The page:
Teachers in the Northport-East Northport school district will get roughly $5.5 million in pay increases over four years under the terms of an agreement ratified by the school board Monday night.
The four-year agreement between the district and the teacher' union includes a caveat to halt raises if the district faces catastrophic losses in its ongoing legal fight with the Long Island Power Authority.
Salaries ranged from $49,559 to $126,610 under the expired contract, while the new deal, which expires in 2018, provides for salaries to range from $53,700 to $137,231 by 2017-2018.
The deal has an "escape clause" for the final two years in which teachers would give up their raises if the district is hit with a tax reduction of $2.2 million or more as a result of an ongoing tax assessment case with LIPA over its Northport power plant. Teachers would have the right to reopen those talks.
"Overall we fared better this round of negotiations than we did in the previous contract," said union president Antoinette Blanck, noting the union ratified the agreement Friday after a nearly yearlong period of working without a contract.
Teachers will receive a total of one step increase over the full four years of the contract.
The cost to the district will be about 2 percent more than the last contract, said John Gross, the attorney representing the district in contract negotiations and the LIPA litigation.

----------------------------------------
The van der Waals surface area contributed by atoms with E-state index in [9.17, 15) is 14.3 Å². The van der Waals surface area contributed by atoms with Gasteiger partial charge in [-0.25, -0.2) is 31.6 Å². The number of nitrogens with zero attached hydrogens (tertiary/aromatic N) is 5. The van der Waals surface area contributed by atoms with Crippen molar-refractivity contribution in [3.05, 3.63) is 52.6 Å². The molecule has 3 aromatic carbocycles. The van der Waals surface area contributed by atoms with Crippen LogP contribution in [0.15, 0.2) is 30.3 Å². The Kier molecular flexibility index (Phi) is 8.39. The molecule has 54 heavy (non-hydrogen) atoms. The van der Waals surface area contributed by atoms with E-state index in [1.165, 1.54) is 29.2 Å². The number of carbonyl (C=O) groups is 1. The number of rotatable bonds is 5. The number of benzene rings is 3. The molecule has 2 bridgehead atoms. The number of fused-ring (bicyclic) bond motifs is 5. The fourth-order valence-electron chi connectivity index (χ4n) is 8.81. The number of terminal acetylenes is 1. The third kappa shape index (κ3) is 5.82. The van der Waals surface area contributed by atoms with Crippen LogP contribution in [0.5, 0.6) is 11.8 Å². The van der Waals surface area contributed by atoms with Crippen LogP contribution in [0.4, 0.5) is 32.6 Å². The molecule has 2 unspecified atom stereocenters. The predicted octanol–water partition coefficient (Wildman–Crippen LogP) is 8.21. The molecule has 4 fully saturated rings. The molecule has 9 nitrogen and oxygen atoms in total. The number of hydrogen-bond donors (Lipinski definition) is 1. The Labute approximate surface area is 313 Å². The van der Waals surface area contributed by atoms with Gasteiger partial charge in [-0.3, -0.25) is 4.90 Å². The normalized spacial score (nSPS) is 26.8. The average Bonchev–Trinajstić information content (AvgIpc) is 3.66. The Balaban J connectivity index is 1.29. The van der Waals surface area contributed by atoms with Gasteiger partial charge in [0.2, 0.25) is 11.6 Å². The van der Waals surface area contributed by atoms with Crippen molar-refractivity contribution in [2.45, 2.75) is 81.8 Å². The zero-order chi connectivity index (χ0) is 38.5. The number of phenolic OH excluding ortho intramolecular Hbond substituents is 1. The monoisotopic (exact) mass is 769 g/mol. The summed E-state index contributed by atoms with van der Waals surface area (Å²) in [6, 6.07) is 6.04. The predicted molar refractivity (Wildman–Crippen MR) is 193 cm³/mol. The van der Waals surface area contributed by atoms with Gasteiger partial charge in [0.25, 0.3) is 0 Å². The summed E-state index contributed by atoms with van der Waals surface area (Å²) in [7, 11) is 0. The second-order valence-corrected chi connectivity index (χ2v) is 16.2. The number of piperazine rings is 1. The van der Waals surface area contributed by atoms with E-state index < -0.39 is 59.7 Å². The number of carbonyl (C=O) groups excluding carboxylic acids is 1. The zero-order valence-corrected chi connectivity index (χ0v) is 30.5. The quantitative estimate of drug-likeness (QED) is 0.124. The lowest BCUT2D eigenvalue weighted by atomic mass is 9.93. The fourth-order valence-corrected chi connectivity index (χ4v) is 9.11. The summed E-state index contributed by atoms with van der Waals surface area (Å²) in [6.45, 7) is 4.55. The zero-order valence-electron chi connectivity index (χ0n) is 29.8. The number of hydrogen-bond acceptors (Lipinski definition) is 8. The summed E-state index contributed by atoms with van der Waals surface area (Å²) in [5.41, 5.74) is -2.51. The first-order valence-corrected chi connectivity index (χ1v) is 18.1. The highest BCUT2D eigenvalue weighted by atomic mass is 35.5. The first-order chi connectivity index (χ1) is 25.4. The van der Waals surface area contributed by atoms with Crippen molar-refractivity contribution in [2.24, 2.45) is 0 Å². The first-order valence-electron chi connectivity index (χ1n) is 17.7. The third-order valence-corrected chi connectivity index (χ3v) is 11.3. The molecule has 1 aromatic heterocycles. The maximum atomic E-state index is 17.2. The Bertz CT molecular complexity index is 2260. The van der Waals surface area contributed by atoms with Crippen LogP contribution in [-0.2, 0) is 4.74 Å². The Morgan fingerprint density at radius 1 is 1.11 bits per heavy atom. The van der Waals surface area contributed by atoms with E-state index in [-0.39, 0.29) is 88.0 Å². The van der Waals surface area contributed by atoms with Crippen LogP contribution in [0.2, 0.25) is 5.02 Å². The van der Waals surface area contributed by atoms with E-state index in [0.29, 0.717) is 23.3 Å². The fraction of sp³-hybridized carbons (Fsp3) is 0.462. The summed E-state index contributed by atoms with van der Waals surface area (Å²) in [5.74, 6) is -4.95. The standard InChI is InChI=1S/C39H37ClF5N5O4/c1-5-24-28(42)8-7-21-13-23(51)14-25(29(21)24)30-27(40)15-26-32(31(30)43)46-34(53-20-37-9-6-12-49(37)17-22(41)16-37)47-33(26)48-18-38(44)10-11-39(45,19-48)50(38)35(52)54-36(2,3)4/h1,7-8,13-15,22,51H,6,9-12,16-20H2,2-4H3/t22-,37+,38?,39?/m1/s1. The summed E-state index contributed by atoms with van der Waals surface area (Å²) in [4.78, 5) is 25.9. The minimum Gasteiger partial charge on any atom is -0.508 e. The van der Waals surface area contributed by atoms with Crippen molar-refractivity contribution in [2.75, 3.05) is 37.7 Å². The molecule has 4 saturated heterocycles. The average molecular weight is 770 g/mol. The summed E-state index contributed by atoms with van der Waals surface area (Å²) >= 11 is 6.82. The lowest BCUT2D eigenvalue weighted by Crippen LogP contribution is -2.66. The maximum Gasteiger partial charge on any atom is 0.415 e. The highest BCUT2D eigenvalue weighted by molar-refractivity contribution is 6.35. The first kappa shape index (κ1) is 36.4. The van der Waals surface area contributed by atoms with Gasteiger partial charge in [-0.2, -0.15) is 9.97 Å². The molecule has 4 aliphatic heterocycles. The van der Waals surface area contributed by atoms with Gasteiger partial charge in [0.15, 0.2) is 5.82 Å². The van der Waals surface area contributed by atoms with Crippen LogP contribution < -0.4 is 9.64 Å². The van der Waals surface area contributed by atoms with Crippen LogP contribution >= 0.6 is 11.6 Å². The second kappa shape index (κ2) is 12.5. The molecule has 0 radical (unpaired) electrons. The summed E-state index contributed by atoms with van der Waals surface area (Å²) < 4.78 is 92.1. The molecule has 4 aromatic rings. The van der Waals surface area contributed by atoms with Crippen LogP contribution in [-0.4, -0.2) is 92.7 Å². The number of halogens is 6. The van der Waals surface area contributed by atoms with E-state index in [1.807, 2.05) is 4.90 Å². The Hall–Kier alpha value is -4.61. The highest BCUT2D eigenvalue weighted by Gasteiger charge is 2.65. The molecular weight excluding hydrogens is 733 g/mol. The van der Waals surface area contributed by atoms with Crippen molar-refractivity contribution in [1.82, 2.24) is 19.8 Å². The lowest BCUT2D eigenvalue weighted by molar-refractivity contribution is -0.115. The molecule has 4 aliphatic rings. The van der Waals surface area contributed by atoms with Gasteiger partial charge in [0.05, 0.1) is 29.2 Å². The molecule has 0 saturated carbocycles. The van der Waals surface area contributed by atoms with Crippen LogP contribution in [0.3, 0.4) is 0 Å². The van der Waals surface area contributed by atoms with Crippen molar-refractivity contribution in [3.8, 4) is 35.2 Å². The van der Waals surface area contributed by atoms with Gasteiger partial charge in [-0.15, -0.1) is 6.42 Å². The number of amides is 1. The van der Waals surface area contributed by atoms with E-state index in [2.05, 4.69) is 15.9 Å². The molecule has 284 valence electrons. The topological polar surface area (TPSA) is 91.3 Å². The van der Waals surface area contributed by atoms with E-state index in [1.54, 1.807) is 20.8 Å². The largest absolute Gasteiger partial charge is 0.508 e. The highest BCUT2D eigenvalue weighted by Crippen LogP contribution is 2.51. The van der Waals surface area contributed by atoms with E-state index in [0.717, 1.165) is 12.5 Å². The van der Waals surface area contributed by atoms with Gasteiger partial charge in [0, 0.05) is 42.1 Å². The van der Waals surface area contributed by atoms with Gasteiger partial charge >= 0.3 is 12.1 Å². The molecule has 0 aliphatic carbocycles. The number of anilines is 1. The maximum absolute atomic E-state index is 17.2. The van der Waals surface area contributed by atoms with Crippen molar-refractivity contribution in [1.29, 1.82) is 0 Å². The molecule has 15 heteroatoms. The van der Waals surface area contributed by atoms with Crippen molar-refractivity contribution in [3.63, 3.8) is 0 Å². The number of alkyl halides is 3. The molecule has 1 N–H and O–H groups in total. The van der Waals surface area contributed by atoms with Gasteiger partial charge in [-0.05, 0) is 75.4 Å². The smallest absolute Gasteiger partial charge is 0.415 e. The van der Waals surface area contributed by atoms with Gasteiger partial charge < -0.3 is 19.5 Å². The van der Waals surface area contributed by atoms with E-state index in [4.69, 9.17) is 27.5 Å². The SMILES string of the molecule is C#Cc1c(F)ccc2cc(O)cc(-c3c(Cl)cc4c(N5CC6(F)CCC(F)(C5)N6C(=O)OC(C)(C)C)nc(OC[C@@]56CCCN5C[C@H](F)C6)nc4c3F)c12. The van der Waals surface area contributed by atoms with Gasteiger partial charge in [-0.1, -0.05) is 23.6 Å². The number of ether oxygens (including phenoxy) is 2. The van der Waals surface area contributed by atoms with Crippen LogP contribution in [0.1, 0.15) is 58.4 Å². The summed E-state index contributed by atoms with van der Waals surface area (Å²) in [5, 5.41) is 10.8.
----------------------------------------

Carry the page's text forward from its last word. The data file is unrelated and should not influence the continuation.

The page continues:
Unlike most districts in New York, Northport does not have a provision to continue providing teachers with step pay increases when a contract expires.
"It's a fair agreement," Gross said. It's "close to the tax cap that the district has to live with, and we have the all-important escape clause."
LIPA is pursuing tens of millions of dollars in past tax assessments it has paid to the school district and local governments, and is seeking a lower assessment in the future.
"We were trying to be respectful of the community, cognizant of the issues that faced the district," Blanck said.
The potential financial fallout from the LIPA suit has hung over the board as members have devised budgets in recent years.
Former Superintendent Marylou McDermott cited the suit as a reason for the budgeting practices criticized by the state comptroller in an audit issued last fall.
The audit found the district had a pattern of over-budgeting and under-spending, resulting in overestimating expenses by nearly $34 million over five years.
Blanck said in October that teachers would be more aggressive in contract talks after the audit was released. They declared an impasse later that month and had been in mediation since December.